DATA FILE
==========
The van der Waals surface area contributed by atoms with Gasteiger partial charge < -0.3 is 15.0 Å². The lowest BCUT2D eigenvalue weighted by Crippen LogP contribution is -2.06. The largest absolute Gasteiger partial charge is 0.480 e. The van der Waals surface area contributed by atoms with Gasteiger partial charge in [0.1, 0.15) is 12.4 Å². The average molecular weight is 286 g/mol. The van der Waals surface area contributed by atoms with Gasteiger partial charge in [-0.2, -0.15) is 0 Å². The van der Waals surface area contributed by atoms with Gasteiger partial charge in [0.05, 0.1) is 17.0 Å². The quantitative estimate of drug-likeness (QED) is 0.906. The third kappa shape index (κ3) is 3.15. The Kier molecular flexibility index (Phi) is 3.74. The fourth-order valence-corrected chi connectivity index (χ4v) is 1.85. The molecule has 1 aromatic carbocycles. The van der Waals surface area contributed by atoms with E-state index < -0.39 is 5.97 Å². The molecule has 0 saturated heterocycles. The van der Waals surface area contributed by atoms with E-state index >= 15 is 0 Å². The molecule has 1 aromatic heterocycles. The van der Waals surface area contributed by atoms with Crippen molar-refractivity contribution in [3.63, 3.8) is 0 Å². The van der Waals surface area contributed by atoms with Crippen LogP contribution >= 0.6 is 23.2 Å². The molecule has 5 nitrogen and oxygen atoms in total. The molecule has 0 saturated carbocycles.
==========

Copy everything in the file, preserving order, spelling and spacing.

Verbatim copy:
The van der Waals surface area contributed by atoms with Gasteiger partial charge < -0.3 is 15.0 Å². The lowest BCUT2D eigenvalue weighted by Crippen LogP contribution is -2.06. The largest absolute Gasteiger partial charge is 0.480 e. The van der Waals surface area contributed by atoms with Gasteiger partial charge in [0.1, 0.15) is 12.4 Å². The average molecular weight is 286 g/mol. The van der Waals surface area contributed by atoms with Gasteiger partial charge in [-0.2, -0.15) is 0 Å². The van der Waals surface area contributed by atoms with Gasteiger partial charge in [0.05, 0.1) is 17.0 Å². The quantitative estimate of drug-likeness (QED) is 0.906. The third kappa shape index (κ3) is 3.15. The Kier molecular flexibility index (Phi) is 3.74. The fourth-order valence-corrected chi connectivity index (χ4v) is 1.85. The molecule has 1 aromatic carbocycles. The van der Waals surface area contributed by atoms with E-state index < -0.39 is 5.97 Å². The molecule has 0 saturated heterocycles. The van der Waals surface area contributed by atoms with E-state index >= 15 is 0 Å². The molecule has 1 aromatic heterocycles. The van der Waals surface area contributed by atoms with Crippen molar-refractivity contribution in [3.63, 3.8) is 0 Å². The van der Waals surface area contributed by atoms with Crippen LogP contribution >= 0.6 is 23.2 Å². The molecule has 5 nitrogen and oxygen atoms in total. The molecule has 0 saturated carbocycles.